Home Audio Hooking Up



Home audio gear has embraced the connected home in a big way to tap into such new music sources as PCs, MP3 players, cellular smartphones, tablets, USB drives and Internet radio.

Home audio components, HTiBs and tabletop speaker systems that stream music from the Internet and from networked PCs have gone mainstream. Technologies such as Digital Living Network Alliance (DLNA), certified networking and Apple’s AirPlay let consumers push music wirelessly from smartphones and tablets over a home’s Wi-Fi network to A/V receivers (AVRs) and amplified tabletop speakers. A growing selection of Bluetooth- enabled tabletop speakers, sound bars, and A/V receivers also stream music wirelessly from cellphones and tablets.

Sales statistics underscore the trends. Among component A/V receivers, for example, 45 percent of units sold to retailers will feature an Ethernet port in 2012, usually to connect to a home network to stream music from a networked PC and the Internet, Consumer Electronics Association (CEA) forecasts show. And 16 percent of home radios shipped by suppliers will feature Internet radio in 2012.

Audio networking also takes another form in the home: docking of portable devices such as smartphones and tablets to A/V receivers, HTiBs, tabletop speakers, and tabletop radios and music systems. In 2012, CEA forecast that 84 percent of all AVRs sold at the factory level will dock with and control MP3 players, mainly Apple’s iPod or iPhone. Among HTiBs with DVD and Blu-ray, the percentage will hit 83 percent.

Here’s a look at what to expect this year in connectivity trends this year in each of audio’s main product categories:


AVRs priced down to an everyday $249 will offer Pod/iPhone/iPad-compatible USB ports, enabling receivers to play back music from connected iPods, iPhones and iPads and charge the mobile devices.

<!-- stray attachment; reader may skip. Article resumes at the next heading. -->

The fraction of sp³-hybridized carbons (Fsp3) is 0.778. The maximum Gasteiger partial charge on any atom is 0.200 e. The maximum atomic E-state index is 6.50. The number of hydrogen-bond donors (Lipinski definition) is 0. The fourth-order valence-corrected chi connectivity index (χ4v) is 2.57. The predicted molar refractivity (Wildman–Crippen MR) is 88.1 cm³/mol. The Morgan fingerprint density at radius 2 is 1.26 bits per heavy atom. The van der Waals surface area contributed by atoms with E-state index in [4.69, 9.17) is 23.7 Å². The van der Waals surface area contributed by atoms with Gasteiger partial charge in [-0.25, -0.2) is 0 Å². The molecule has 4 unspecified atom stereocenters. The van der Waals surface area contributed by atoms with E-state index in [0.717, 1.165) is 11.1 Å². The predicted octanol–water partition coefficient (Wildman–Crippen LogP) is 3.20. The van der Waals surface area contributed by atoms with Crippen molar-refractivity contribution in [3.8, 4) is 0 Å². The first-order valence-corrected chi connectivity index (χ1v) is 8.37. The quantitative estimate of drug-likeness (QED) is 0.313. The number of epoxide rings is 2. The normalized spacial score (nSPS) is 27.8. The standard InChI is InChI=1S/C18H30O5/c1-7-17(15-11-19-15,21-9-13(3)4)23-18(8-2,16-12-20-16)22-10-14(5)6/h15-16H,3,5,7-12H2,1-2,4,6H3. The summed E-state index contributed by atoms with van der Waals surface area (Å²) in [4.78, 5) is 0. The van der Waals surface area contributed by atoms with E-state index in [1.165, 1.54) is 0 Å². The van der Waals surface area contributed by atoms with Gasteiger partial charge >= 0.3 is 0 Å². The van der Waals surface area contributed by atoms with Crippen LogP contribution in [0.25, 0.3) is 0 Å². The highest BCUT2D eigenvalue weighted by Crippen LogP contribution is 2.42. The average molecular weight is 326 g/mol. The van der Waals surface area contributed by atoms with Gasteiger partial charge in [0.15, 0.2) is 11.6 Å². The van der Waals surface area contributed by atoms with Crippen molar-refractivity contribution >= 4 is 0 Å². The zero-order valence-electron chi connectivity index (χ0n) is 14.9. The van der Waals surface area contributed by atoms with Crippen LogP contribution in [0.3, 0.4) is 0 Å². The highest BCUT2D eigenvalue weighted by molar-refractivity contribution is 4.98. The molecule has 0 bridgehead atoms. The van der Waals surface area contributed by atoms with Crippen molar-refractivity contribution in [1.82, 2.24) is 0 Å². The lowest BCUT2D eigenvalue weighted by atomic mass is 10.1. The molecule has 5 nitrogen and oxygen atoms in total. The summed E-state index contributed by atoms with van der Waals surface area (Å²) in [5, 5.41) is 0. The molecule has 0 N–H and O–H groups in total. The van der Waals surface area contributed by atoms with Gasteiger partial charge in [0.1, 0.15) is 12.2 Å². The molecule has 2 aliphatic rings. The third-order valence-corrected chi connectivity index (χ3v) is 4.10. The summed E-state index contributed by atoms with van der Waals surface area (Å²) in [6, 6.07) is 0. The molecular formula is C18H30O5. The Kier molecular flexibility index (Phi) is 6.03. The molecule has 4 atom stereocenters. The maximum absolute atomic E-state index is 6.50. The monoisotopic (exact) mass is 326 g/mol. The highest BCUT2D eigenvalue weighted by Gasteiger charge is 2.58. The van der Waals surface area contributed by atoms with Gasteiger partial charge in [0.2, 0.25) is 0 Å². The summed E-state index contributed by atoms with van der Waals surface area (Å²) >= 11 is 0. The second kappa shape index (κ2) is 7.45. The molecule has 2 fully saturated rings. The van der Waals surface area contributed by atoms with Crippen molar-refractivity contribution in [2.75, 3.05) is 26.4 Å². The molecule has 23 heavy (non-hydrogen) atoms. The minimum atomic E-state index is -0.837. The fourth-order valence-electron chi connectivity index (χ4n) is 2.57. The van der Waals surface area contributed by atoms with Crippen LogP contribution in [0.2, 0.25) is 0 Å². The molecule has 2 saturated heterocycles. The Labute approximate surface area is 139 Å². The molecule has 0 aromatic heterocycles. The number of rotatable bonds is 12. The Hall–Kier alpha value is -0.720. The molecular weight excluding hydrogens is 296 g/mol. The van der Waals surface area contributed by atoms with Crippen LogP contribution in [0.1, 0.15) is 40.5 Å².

The first AVRs that quickly charge USB-connected iPads hit the market in 2011 from Pioneer. More suppliers will offer this feature in 2012.

Among AVRs that connect to a home network to stream music, prices in the first half will start at about an everyday $379 for a new Pioneer AVR. A model from at least one other supplier will start at a suggested $399.

Other streaming options for AVRs include stereo Bluetooth and Apple’s AirPlay technology. Most AVRs accept a plug-in Bluetooth module, enabling them to wirelessly stream music stored on Bluetooth-equipped cellphones, tablets and MP3 player. For its part, AirPlay lets users stream music from Wi-Fi-equipped mobile devices and a PC’s iTunes application.

AirPlay-equipped AVRs were available from at least three brands in 2011 at prices starting at an everyday $549, but more suppliers are joining them in 2012 with prices starting at an everyday around $379 for a new Pioneer model and a suggested $399 with a planned launch by another supplier.

Suppliers have also developed new types of components to tap into new music sources. Multiple component-audio suppliers, for example, offer high-performance two-channel CD receivers with iPod connections. Some add Wi-Fi to stream Internet radio and PC-stored music. New types of components called USB DACs and component-size networked media players (or media streamers) have also appeared. USB DACs plug into the USB port of a PC to replace the PC’s low-quality sound card, and it brings that music into a connected component-audio system.